The scene was one etched strangely in antiquity, in history.
A sinking, fiery orb flooding the famous 18th hole of St Andrews’ Old Course in golden light, a scene set in sepia.
But at the centre of this glorious sketch in chiaroscuro, with long autumnal shadows casting fingers of dark across the Home of Golf’s cherished turf, was a man not of the past but of the golfing present and future.
Branden Grace, arms aloft, had just holed the birdie putt that rubber-stamped an incredible fourth European Tour title in 2012 at the Alfred Dunhill Links Championship, just ten months after gaining his card at the Qualifying School in Spain.
A march of bagpipers strode up the fairway as the 24 year old South African exited up-stage to take care of recording formalities, and one could not help but wonder the thoughts that must have been passing through the Pretorian’s head at that point; not only the biggest victory of his flourishing career concluded, but a childhood fantasy complete.
“It was one of those things you look forward to your whole life as a golfer,” reflected an almost dumbfounded Grace in the aftermath of the traditional winner’s photographs centred on the iconic Swilcan Burn Bridge.
“I think any golfer out there would dream of winning at St Andrews. When you dream of turning professional, you are dreaming and striving to win a tournament of this calibre, and to win it on this place, the Home of Golf, was amazing. It was more than just a couple of dreams coming true when I lifted the trophy on that bridge.”
Grace revealed that just hours before teeing off in the final round of the championship he had sourced internet pictures of his compatriot Louis Oosthuizen’s Open Championship victory at St Andrews in 2010, and paid testament to the integral role his countryman and friend had played in his approach to last week’s tournament.
“Louis invited me to stay with him and his family this week, so that's been great,” said Grace, who like Oosthuizen was supported by the Ernie Els Foundation in South Africa throughout his youth.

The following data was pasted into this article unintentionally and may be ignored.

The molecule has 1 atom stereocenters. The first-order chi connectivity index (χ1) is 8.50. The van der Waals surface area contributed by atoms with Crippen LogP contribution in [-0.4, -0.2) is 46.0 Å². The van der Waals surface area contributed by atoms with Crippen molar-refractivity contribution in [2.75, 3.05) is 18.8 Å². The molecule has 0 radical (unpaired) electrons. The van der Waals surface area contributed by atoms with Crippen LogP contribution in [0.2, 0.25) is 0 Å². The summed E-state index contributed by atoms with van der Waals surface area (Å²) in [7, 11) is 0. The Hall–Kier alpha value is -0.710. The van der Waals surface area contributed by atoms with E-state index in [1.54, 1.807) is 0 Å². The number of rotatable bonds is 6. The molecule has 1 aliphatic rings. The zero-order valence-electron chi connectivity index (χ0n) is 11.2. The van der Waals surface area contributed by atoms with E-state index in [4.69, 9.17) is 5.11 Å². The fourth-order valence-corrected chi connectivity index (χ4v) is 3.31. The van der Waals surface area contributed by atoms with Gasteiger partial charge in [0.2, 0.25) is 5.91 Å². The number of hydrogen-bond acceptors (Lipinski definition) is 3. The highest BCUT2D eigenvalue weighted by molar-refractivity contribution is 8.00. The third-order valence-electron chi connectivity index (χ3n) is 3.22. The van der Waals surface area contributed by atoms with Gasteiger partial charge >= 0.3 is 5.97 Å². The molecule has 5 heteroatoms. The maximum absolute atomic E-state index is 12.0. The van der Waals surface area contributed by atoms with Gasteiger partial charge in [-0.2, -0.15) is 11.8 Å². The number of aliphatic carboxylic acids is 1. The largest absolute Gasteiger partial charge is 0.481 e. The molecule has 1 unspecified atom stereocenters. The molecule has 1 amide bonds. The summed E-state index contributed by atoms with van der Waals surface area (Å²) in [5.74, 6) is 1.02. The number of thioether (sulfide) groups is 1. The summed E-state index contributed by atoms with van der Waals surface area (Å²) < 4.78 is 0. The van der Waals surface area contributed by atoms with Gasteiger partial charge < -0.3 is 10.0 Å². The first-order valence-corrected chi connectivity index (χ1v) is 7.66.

“We played here in a practice round on Wednesday and he helped me a lot with lines off tees. I've not played here a lot of times and, for me, I'll always tend to favour the right side of a golf course which you can't do here.
“But I think what really helped was staying with the family, with Louis and them. Every night we had dinner together, we went to functions together and playing with the kids really helped me relax and get ready for it.
“This morning [Sunday], waking up with his little girls shouting and laughing, I thought, ‘It's been the perfect way to relax me for what is to come today’.”
Grace’s rise and rise has been nothing short of meteoric.
Exactly one year prior to last week’s Dunhill Links, Grace was ranked 260th in the Official World Golf Ranking, having just missed three cuts on the Challenge Tour in succession. He would go on to miss out on automatic promotion to the top tier of European golf by four places, with season earnings of €60,242.
Fast forward 12 months, a card secured via an 11th place finish in the Final Qualifying Stage at PGA Catalunya near Girona last December, Grace has amassed an astonishing four European Tour titles (and five worldwide), has ascended to World Number 37 in the rankings, and – as of this week – has accrued winnings of €2,028,216 so far in 2012.
Grace could not be more humble with his new-found stardom, though; he is likeable, often amusing and wholly down to earth. Speaking at the trophy presentation he held paper notes but spoke thoughtfully with only the odd cursory glance down.
“I've been working hard,” he admitted later. “Getting my card at Tour School and that first win just did me the world's best. I think the confidence that I got after that just lifted me up sky high and everything has just been going my way.”
Self-effacing too, then, but without need; the uncovering and realisation of a Fancourt-sculpted natural talent has been mesmerising.
From the Joburg Open, to the Volvo Golf Champions, to the Volvo China Open and now a wire-to-wire masterclass at the Alfred Dunhill Links Championship.
In a year of such sporting memories, of Olympics and Ryder Cups, Grace’s remarkable story still stands tall as one of the most extraordinary golfing eruptions in recent recollection.
The sun replaced by stars, the Old Course in darkness, with just yellow lights dotting the façade of the famous old golfing town, thoughts not of the past but of the future pervaded the consciousness in the wake of the young South African’s most recent triumph in Scotland.
If these last ten months prove only to be the first scene in the opening act of Branden Grace’s career then roll on the rest of the production; it is set to be a modern classic.